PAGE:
Here's an easy way to keep your bait from going belly-up without breaking the bank.
A bucket might be your cheapest option for transporting baitfish, but after a long trip or during a hot day, you'll likely find them looking less than lively if not downright deceased. Moral quandaries aside, predators prefer livelier-looking bait, and the only thing worse than a bucket of dead minnow is an empty fish cooler. So if you're looking to keep bait alive, and your boat doesn't have an integrated livewell, consider a portable version.
There are some great portable livewells on the market, but these can cost $100 or more. Why buy when you can DIY? All it takes is as little as around 10 minutes, $30, and that old cooler you didn't have any fish to put into anyway.
While it might seem a little crude, this setup will keep your baitfish alive and energetic for longer. So, what's the catch? Lunkers, hopefully — in which case you might end up needing a new cooler to keep them in!
Difficulty: EasyTools and Materials:
- Drill with bits
- Silicone or marine sealant
- Utility knife
- 40 qt. cooler
- Internal battery-powered aerator pump
Time: 10 minutes
Cost: Around $30 if you already have an old cooler
1. Gather supplies and tools. Start by finding a cooler, preferably one that nobody is going to miss and ideally one that already belongs to you. If you're buying one, don't bother splurging because a cheap one will work just fine. Forty quarts is a good size, and you certainly want one big enough to store all your bait, but keep in mind that a quart of water weighs about 2 pounds and you don't want it to be too big and heavy to carry back and forth to the boat.
You can pick up a cheap internal battery-powered aerator pump on Amazon for around $25 or less, but it's also worth checking local bait shops. Make sure to find a pump that's rated for the volume and salinity of water you'll be aerating. Also, because it's likely to get splashed at some point, look for a water-resistant pump that's fitted with rubber gaskets.
2. Drill the air tube port hole. Using a drill bit slightly larger than the diameter of the tubing that came with the aerator, drill a hole into the top of your cooler for the aerator tubing to pass through. Having the hole close to one of the corners and through the top of the lid will help reduce the amount of water that splashes out. If the cooler has hinges, keep the hole close to them so the tubing doesn't get pulled out whenever the lid is opened. After drilling the hole, line the inside edges with a dab of sealant to prevent water from saturating the foam inside the cooler lid.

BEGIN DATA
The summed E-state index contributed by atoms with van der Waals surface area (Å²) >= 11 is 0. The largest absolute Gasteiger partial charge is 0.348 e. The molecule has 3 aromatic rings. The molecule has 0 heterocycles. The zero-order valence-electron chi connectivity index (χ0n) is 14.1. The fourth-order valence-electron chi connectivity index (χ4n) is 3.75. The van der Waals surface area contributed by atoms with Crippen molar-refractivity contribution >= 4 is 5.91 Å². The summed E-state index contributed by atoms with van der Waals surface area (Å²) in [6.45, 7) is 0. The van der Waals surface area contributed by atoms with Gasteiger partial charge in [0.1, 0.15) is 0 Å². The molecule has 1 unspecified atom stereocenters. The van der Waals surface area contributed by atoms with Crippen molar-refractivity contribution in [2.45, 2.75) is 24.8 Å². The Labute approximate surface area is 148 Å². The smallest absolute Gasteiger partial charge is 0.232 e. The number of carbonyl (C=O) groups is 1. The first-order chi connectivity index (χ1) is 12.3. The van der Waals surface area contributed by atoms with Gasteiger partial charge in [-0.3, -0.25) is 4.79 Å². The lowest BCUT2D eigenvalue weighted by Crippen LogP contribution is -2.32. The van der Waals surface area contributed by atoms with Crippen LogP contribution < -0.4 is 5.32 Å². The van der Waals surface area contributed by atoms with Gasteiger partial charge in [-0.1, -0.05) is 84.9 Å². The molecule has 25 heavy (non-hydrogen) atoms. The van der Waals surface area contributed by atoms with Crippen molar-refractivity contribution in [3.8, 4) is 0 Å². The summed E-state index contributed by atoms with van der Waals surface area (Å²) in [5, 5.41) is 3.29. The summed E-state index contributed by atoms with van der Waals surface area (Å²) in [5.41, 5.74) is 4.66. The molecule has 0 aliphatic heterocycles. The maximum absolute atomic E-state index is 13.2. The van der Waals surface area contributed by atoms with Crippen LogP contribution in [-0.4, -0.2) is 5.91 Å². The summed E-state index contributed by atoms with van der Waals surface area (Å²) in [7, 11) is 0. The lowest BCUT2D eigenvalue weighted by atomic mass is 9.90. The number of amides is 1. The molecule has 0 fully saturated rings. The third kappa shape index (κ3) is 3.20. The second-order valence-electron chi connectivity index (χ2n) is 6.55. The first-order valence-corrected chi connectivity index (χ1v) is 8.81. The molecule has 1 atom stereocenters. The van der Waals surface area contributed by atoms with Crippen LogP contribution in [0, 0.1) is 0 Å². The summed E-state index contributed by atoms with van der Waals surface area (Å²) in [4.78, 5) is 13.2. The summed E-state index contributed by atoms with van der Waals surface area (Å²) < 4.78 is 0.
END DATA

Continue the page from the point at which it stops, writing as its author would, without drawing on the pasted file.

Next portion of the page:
3. Mount the aerator. If your pump is fitted with a clip that won't fit on the cooler's handles, you'll need to use your utility knife and cut a slot to hang it. Hook-and-loop tape will also work in a pinch.
4. After letting the sealant dry, run the aerator tube into the cooler. Attach the wet side to the weighted air stone and the dry side to the pump. Set the air stone on the bottom of the cooler, and remove any excess tubing. To extend the lifespan of the livewell it's a good idea to rinse out the pump and tubing after it's been exposed to salty or turbid water.
5. Consider water recirculation. Depending on the amount and size of bait fish you have in the baitwell and the length of time you want them to survive, change some of the water from time to time. Waste from fish, particularly in a small area, can make the water toxic enough to kill the bait. You can regularly remove a bucket of water and pour in raw water from overboard. With this method, it's important to use water similar to that which the bait is accustomed and to not pour water of a different temperature or salinity in so fast that it could injure the bait.
Cleaning Your Livewell
Nobody wants to pop open the top of their livewell and get hit with a wave of offensively fishy odor, which is a distinct possibility if you don't clean it out after each use.
You can clean it as you would any cooler: with a scrub brush and some gentle soap, a 1:1 mix of distilled white vinegar and water (the acetic acid is a natural disinfectant), or using a dedicated livewell cleaner.
It's critical, however, to thoroughly rinse out the livewell afterward. Cleaners of any kind can be toxic to your next batch of baits, so make sure none gets left behind.